Some researchers have suggested that the tusks in male narwhals merely plays a role to attract the females. We’ve seen this kind of phenomenon in other animals as well, such as male peacocks displaying their tail as a hint of availability to the peahens.

While others have proposed that the 9ft. tusk acts like an antenna containing sensory neurons that can sense the salt concentrations of the water, helping the whales navigate food or location.
The elongated tooth is connected to a base layer inside the mouth known as dentin. This layer contains small pores that run to the innermost part and contain blood vessels and nerves. These nerves run from the tusk all the way to the brain, thus, maintaining  a direct connection from the outside to the inside stimuli of the whale. Some researchers speculated that these nerves help the whales distinguish the different salinities of the water, which correlated with the changes in heartbeat of the narwhals. But due to the lack of evidence, this theory hasn’t yet been fully supported yet.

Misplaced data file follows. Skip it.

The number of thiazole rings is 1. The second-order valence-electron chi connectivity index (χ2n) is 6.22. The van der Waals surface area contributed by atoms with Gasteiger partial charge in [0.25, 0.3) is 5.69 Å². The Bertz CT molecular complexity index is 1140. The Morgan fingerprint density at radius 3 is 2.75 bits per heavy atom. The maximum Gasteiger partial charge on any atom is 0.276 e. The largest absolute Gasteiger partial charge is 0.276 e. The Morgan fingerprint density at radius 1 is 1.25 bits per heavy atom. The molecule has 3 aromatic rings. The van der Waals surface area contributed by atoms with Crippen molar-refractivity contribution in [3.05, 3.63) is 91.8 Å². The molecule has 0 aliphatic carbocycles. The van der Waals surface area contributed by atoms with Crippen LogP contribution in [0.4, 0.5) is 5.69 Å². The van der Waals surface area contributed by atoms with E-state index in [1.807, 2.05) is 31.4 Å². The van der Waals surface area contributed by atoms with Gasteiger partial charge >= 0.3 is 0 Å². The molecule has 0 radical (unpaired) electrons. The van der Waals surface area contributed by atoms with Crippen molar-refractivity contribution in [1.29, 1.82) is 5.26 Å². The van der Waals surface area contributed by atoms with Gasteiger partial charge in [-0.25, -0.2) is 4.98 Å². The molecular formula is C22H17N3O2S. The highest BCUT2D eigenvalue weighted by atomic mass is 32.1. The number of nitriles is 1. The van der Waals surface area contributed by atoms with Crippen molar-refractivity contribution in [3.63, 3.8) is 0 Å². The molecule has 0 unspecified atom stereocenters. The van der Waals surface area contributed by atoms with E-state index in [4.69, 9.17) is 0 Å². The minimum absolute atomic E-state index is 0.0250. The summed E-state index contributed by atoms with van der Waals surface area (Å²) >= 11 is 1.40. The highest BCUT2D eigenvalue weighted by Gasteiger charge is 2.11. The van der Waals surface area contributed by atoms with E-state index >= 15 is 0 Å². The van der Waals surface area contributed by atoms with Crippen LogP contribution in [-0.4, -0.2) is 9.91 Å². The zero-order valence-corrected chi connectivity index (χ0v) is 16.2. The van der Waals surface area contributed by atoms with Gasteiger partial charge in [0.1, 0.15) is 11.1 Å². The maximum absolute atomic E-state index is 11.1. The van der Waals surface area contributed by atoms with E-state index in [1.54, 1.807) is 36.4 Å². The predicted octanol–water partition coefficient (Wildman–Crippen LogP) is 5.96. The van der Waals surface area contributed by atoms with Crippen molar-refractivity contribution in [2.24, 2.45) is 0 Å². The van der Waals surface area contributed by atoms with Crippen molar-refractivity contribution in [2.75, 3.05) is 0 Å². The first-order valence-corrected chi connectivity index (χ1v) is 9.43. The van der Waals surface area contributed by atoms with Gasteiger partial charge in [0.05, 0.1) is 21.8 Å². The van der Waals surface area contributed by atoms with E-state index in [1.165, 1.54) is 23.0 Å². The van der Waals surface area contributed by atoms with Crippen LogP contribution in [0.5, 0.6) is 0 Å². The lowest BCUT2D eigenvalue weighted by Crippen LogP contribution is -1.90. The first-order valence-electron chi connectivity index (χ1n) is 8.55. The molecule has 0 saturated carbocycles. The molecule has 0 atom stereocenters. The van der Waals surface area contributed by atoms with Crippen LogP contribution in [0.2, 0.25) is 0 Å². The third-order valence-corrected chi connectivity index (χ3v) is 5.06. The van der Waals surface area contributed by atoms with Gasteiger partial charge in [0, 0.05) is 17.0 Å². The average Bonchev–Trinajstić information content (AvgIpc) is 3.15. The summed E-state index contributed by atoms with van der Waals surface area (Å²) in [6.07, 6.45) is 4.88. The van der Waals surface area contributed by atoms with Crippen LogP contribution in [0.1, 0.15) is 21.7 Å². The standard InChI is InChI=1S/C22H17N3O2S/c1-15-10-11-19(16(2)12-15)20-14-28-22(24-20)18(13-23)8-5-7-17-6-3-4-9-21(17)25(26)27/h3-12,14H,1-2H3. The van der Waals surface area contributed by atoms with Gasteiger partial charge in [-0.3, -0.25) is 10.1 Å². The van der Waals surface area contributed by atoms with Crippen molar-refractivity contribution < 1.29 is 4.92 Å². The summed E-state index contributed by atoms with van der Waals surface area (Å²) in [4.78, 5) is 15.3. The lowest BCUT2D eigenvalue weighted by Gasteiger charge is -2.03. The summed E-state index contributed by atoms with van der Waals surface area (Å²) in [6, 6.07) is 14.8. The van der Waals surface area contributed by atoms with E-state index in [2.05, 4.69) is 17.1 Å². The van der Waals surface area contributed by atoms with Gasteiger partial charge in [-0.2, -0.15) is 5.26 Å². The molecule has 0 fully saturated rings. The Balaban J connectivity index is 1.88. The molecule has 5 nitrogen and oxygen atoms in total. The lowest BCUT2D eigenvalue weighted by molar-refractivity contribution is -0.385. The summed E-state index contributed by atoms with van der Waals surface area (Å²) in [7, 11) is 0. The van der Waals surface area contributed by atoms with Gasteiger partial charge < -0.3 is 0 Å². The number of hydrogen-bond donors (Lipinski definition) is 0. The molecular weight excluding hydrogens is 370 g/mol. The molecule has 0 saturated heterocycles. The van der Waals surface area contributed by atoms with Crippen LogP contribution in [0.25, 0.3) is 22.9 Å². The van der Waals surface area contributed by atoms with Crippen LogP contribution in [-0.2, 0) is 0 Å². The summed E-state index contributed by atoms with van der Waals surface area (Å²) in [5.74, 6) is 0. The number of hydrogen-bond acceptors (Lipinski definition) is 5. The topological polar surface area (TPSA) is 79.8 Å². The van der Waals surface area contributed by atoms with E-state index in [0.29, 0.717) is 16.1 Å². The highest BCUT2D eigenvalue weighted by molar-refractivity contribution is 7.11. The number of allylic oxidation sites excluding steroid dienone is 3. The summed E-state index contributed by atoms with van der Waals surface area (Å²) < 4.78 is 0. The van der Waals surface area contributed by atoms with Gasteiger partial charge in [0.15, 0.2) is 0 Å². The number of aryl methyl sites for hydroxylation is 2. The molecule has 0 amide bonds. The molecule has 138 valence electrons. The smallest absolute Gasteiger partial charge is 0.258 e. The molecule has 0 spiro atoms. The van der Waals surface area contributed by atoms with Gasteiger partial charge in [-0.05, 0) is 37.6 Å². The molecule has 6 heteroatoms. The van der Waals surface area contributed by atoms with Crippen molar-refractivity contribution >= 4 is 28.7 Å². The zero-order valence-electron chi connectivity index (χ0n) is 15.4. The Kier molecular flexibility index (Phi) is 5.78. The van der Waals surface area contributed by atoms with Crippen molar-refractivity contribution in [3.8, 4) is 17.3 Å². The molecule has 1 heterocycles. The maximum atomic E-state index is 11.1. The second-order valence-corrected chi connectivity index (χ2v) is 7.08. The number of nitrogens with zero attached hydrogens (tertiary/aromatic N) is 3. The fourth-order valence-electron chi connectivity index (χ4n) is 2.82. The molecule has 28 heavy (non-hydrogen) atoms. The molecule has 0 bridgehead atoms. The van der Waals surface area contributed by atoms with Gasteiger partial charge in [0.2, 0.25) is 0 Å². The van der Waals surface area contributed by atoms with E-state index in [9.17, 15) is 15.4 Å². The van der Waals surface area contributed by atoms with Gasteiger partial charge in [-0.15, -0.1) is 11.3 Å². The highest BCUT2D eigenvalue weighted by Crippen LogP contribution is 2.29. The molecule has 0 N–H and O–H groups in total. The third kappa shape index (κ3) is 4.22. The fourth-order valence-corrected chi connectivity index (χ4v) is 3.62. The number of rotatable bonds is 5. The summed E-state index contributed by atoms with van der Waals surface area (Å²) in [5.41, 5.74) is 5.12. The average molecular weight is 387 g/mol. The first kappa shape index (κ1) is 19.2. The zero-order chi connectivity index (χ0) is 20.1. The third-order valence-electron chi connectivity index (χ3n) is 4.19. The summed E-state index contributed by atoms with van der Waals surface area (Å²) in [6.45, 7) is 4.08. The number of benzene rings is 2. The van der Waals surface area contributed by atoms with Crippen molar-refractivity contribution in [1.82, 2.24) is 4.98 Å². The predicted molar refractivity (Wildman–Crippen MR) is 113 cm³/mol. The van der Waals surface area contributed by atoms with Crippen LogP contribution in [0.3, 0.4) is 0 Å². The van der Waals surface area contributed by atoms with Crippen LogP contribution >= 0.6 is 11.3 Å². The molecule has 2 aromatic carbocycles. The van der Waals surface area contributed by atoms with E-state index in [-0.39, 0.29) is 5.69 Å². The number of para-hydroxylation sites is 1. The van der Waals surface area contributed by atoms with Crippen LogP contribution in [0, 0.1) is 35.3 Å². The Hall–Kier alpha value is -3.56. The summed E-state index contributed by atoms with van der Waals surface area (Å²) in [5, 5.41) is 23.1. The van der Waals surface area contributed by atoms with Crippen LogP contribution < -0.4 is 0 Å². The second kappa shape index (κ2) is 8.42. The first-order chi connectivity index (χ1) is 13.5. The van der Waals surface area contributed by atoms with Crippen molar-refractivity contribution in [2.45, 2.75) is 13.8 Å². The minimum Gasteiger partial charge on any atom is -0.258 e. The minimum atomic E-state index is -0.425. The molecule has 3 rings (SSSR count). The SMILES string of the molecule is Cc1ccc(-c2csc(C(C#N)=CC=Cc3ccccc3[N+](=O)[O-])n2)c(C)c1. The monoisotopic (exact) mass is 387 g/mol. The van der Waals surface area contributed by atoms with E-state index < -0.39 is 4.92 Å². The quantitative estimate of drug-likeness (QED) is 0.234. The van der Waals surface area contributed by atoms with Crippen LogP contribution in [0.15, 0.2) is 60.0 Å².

These tusks might have multiple functions associated with it, but biologists and scientists are still hard at work to determine one major role of it.

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Hiba Rajpar


The (literal) Birds and the Bees

Ok, I’ll give your parents the benefit of the doubt and assume that at one point in your life they sat you down and told you the ins and outs of “the birds and the bees”.  But just in case they failed to raise you properly, here is everything you need to know.

That’s right – The DEFINITIVE guide to bird and bee sex. You’re welcome.

Let’s BEEgin with the bees.

Bee sex happens in mid-air, usually around 10 feet off the ground. In a spectacular display of desperation, agility, and death (I’ll get to that part in a second), hundreds of male drone bees compete for the opportunity to mate with a virgin queen during her once-in-a-lifetime “nuptial flight”.

Drone bees are all male, and are evolved to be good at one thing:  Sex.  They have better eyesight then other bees, no stingers, and large endophalluses (penises).  During the nuptial flight, a dozen drones, on average, will successfully fertilize the queen.